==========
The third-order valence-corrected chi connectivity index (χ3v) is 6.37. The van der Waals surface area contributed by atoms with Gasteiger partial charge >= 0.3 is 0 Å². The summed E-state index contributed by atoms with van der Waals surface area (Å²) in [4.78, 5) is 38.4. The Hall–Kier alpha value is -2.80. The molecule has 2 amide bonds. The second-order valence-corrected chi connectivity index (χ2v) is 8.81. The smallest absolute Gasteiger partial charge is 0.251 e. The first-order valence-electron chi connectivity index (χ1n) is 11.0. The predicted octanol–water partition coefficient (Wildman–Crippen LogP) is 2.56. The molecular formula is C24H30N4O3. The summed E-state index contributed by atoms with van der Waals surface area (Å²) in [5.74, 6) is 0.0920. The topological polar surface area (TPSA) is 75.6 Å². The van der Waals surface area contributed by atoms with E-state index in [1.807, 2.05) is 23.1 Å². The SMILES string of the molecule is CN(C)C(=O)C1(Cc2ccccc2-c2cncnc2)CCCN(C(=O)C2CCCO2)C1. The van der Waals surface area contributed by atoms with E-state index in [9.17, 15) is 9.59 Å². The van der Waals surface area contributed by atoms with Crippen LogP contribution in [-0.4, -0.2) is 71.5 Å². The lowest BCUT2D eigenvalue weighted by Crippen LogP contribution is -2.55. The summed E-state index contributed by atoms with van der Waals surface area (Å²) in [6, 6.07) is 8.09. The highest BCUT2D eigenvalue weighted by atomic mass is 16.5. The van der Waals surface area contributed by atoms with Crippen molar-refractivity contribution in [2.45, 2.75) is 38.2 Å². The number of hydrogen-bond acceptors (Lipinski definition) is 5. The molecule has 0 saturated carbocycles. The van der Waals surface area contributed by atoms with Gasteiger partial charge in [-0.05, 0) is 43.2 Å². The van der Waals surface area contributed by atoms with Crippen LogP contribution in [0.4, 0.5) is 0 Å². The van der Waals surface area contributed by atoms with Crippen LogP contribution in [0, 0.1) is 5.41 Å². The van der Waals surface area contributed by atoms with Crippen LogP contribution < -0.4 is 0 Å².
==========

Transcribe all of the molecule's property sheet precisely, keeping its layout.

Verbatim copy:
The third-order valence-corrected chi connectivity index (χ3v) is 6.37. The van der Waals surface area contributed by atoms with Gasteiger partial charge >= 0.3 is 0 Å². The summed E-state index contributed by atoms with van der Waals surface area (Å²) in [4.78, 5) is 38.4. The Hall–Kier alpha value is -2.80. The molecule has 2 amide bonds. The second-order valence-corrected chi connectivity index (χ2v) is 8.81. The smallest absolute Gasteiger partial charge is 0.251 e. The first-order valence-electron chi connectivity index (χ1n) is 11.0. The predicted octanol–water partition coefficient (Wildman–Crippen LogP) is 2.56. The molecular formula is C24H30N4O3. The summed E-state index contributed by atoms with van der Waals surface area (Å²) in [5.74, 6) is 0.0920. The topological polar surface area (TPSA) is 75.6 Å². The van der Waals surface area contributed by atoms with E-state index in [1.807, 2.05) is 23.1 Å². The SMILES string of the molecule is CN(C)C(=O)C1(Cc2ccccc2-c2cncnc2)CCCN(C(=O)C2CCCO2)C1. The van der Waals surface area contributed by atoms with E-state index in [9.17, 15) is 9.59 Å². The van der Waals surface area contributed by atoms with Crippen LogP contribution in [-0.4, -0.2) is 71.5 Å². The lowest BCUT2D eigenvalue weighted by Crippen LogP contribution is -2.55. The summed E-state index contributed by atoms with van der Waals surface area (Å²) in [6, 6.07) is 8.09. The highest BCUT2D eigenvalue weighted by atomic mass is 16.5. The van der Waals surface area contributed by atoms with Crippen molar-refractivity contribution in [2.45, 2.75) is 38.2 Å². The number of hydrogen-bond acceptors (Lipinski definition) is 5. The molecule has 0 saturated carbocycles. The van der Waals surface area contributed by atoms with Gasteiger partial charge in [-0.05, 0) is 43.2 Å². The van der Waals surface area contributed by atoms with Crippen LogP contribution in [0.4, 0.5) is 0 Å². The van der Waals surface area contributed by atoms with Crippen LogP contribution in [0, 0.1) is 5.41 Å². The van der Waals surface area contributed by atoms with Crippen LogP contribution < -0.4 is 0 Å².